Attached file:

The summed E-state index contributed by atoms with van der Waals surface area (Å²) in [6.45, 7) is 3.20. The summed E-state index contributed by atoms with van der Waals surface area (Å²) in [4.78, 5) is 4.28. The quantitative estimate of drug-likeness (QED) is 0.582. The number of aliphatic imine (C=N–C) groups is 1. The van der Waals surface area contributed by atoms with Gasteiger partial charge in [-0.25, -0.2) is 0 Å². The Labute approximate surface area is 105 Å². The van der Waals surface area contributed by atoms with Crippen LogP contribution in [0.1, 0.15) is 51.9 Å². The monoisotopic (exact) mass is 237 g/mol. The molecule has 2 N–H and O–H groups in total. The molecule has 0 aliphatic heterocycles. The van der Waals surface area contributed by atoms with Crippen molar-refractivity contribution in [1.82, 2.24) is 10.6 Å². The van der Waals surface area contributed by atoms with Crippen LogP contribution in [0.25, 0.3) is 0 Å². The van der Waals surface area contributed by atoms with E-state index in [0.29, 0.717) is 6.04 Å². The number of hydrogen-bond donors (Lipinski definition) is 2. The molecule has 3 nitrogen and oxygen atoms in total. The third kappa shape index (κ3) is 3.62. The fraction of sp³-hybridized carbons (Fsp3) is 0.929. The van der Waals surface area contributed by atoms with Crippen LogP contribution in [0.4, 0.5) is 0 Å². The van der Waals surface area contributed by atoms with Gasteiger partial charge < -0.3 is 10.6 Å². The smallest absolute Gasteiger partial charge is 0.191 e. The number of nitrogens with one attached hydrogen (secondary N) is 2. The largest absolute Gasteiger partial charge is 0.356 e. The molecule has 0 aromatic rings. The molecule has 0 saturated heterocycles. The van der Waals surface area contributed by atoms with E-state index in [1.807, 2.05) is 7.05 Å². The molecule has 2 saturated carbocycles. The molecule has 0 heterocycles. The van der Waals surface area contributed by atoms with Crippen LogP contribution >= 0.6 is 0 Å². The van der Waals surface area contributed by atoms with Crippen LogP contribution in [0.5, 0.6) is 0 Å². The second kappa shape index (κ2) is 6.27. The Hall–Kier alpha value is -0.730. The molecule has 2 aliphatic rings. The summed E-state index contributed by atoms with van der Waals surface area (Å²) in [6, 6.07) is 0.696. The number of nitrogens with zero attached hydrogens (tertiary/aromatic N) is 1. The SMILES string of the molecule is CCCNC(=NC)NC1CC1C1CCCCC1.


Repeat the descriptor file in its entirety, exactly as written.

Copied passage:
The summed E-state index contributed by atoms with van der Waals surface area (Å²) in [6.45, 7) is 3.20. The summed E-state index contributed by atoms with van der Waals surface area (Å²) in [4.78, 5) is 4.28. The quantitative estimate of drug-likeness (QED) is 0.582. The number of aliphatic imine (C=N–C) groups is 1. The van der Waals surface area contributed by atoms with Gasteiger partial charge in [-0.25, -0.2) is 0 Å². The Labute approximate surface area is 105 Å². The van der Waals surface area contributed by atoms with Crippen LogP contribution in [0.1, 0.15) is 51.9 Å². The monoisotopic (exact) mass is 237 g/mol. The molecule has 2 N–H and O–H groups in total. The molecule has 0 aliphatic heterocycles. The van der Waals surface area contributed by atoms with Crippen molar-refractivity contribution in [1.82, 2.24) is 10.6 Å². The van der Waals surface area contributed by atoms with Crippen LogP contribution in [0.25, 0.3) is 0 Å². The van der Waals surface area contributed by atoms with E-state index in [0.29, 0.717) is 6.04 Å². The number of hydrogen-bond donors (Lipinski definition) is 2. The molecule has 3 nitrogen and oxygen atoms in total. The third kappa shape index (κ3) is 3.62. The fraction of sp³-hybridized carbons (Fsp3) is 0.929. The van der Waals surface area contributed by atoms with Crippen LogP contribution in [0.4, 0.5) is 0 Å². The van der Waals surface area contributed by atoms with Gasteiger partial charge < -0.3 is 10.6 Å². The smallest absolute Gasteiger partial charge is 0.191 e. The number of nitrogens with one attached hydrogen (secondary N) is 2. The largest absolute Gasteiger partial charge is 0.356 e. The molecule has 0 aromatic rings. The molecule has 0 saturated heterocycles. The van der Waals surface area contributed by atoms with E-state index in [1.807, 2.05) is 7.05 Å². The molecule has 2 saturated carbocycles. The molecule has 0 heterocycles. The van der Waals surface area contributed by atoms with Crippen LogP contribution >= 0.6 is 0 Å². The van der Waals surface area contributed by atoms with Crippen LogP contribution in [0.5, 0.6) is 0 Å². The second kappa shape index (κ2) is 6.27. The Hall–Kier alpha value is -0.730. The molecule has 2 aliphatic rings. The summed E-state index contributed by atoms with van der Waals surface area (Å²) in [6, 6.07) is 0.696. The number of nitrogens with zero attached hydrogens (tertiary/aromatic N) is 1. The SMILES string of the molecule is CCCNC(=NC)NC1CC1C1CCCCC1.